• The Northeast is the ‘hub’ or “tri-junction’ of three great civilizations – the Indian, Chinese and Southeast Asian – with a rich history of cultural and trade relations.
  • Historically, this tri-junction was at the hub of the famed Silk Route that enriched the enveloping region, including the Northeast. The locational advantages that fuelled the Silk Route still exist and have been infinitely advanced as a result of the new globalisation of the economy and the revolution in transport and communications.
  • The region is also joined by and exists as a natural geographical par of multiplicity of regional economic groupings including:

– The South Asia Growth Quadrangle (Nepal, Bhutan, Bangladesh and Eastern/Northeastern India).

– SAARC (South Asian Association for Regional Cooperation).

– ASEAN (Association of Southeast Asian Nations).

– Bangladesh, India, Myanmar, Sri Lanka and Thailand in an incipient Bay of Bengal Community (BIMSTEC).

– Greater Mekong Sub-region (GMS) including Myanmar, the Lower Mekong countries of ASEAN, the new China – Yunnan, Myanmar, Laos, Thailand upper – Mekong quadrangle and the New Mekong – Ganga cooperation project.

– The encompassing Indian Ocean Rim – Association for Regional Cooperation (IOR-ARC) and the trans-Himalayan and pan-Asian links being forged by highway, rail and pipeline connections.

  • By ‘opening up’ Eastwards, the Northeast would not only secure “wider market access to some of the fastest growing South East Asian and East Asian economies”, but this market integration would also create greater trade between India and these countries, with the Northeast “serving as a gateway”. This trade would then serve as “a driver of rapid economic development of the region”.
  • ‘Export led growth’ has been the ‘centerpiece of industrial policy’ in many countries of Asia, resulting in tremendous development in many countries. This is a model that can be replicated in the Northeast.
  • Frontier development in the heartland of continents through the development of commercial nodes in border zones along road, rail or inland water corridors creates the potential for the region to become gateways or entry posts.
  • The ‘Look East Policy’ envisages the Northeastern region not as the periphery of India, but as the centre of a thriving and integrated economic space linking two dynamic regions with a network of highways, railways, pipelines, transmission lines, criss-crossing the region.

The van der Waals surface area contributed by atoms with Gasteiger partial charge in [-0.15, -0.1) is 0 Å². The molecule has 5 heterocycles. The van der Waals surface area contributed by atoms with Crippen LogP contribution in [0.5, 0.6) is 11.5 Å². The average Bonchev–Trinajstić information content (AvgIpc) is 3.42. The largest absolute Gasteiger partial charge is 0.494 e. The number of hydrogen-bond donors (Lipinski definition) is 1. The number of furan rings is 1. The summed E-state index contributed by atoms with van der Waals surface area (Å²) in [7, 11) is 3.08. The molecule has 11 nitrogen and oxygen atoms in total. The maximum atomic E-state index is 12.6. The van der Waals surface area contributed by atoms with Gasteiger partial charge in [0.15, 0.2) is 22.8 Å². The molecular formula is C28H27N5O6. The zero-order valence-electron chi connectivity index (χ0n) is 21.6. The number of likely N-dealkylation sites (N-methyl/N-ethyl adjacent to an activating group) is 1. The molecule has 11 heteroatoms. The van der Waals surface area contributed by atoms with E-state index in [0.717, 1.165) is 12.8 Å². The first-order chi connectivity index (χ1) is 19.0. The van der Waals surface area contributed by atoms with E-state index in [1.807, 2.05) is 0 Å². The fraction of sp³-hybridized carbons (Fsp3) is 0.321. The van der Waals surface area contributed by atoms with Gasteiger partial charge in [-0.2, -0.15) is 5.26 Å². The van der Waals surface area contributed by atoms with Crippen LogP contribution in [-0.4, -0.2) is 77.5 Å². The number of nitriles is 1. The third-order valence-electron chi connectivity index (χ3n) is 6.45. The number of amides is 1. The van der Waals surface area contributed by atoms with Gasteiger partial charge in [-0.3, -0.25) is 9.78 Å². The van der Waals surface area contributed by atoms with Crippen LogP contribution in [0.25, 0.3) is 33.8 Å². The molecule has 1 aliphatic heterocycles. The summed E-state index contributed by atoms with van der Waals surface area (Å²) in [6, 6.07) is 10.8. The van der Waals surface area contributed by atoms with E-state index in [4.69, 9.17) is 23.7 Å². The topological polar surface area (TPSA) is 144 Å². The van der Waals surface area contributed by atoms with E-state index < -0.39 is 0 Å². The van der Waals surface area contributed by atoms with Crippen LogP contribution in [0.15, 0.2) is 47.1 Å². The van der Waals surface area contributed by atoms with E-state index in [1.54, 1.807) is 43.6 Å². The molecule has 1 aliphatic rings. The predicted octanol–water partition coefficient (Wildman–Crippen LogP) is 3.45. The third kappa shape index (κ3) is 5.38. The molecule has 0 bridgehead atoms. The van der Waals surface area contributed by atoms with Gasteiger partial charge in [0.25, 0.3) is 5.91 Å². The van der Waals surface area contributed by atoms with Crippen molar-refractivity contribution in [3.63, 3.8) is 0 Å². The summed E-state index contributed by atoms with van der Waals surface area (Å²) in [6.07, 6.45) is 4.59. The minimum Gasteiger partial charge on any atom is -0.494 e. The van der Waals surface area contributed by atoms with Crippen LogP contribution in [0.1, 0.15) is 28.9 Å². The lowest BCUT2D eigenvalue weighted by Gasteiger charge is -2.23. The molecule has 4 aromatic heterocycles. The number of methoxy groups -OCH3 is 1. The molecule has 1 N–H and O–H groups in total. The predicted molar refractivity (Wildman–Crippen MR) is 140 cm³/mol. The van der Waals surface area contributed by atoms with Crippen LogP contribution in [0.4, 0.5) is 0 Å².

• The Northeast, in addition to its tremendous locational centrality, has immense resource endowments – particularly in bio-diversity, hydro-potential, oil and gas, coal, limestone and forest wealth, and is ideally suited to produce and process a whole range of plantation crops, spices, fruits, vegetable, flowers and herbs.

A great deal of this rhetoric is well intentioned; in other cases, it is simply facile, glib political postures entirely lacking any connect with the realities of the ground. In all cases, however, it reflects either a purely ‘microeconomic’ orientation, with a deliberate neglect of the peculiarities of the political economy of the region or a deceptive superficiality, again with no reference to the situation on the ground. It is crucial to understand:

  • You cannot simply order the various components of this supposed strategy off an a la carte menu. Take the idea of the separation of ‘emotional and political integration’ with India, and ‘economic integration’ with South East Asia. In this fractious region, given the patterns of underlying kinship across national borders and the interests of external powers – including both great and lesser powers in the immediate neighbourhood – how precisely is this to be secured in any but an ideal world?
  • Various components of the ‘paradigm’ that has been widely articulated and enthusiastically seized upon need to be evaluated within the realities of the prevailing situation, before large amounts of money and political capital are pumped into another doomed project.
  • Specifically and immediately, certain unanswered questions arise out of the present concepts of the ‘bridgehead’ or ‘entrepot’ paradigm and these need to be objectively evaluated.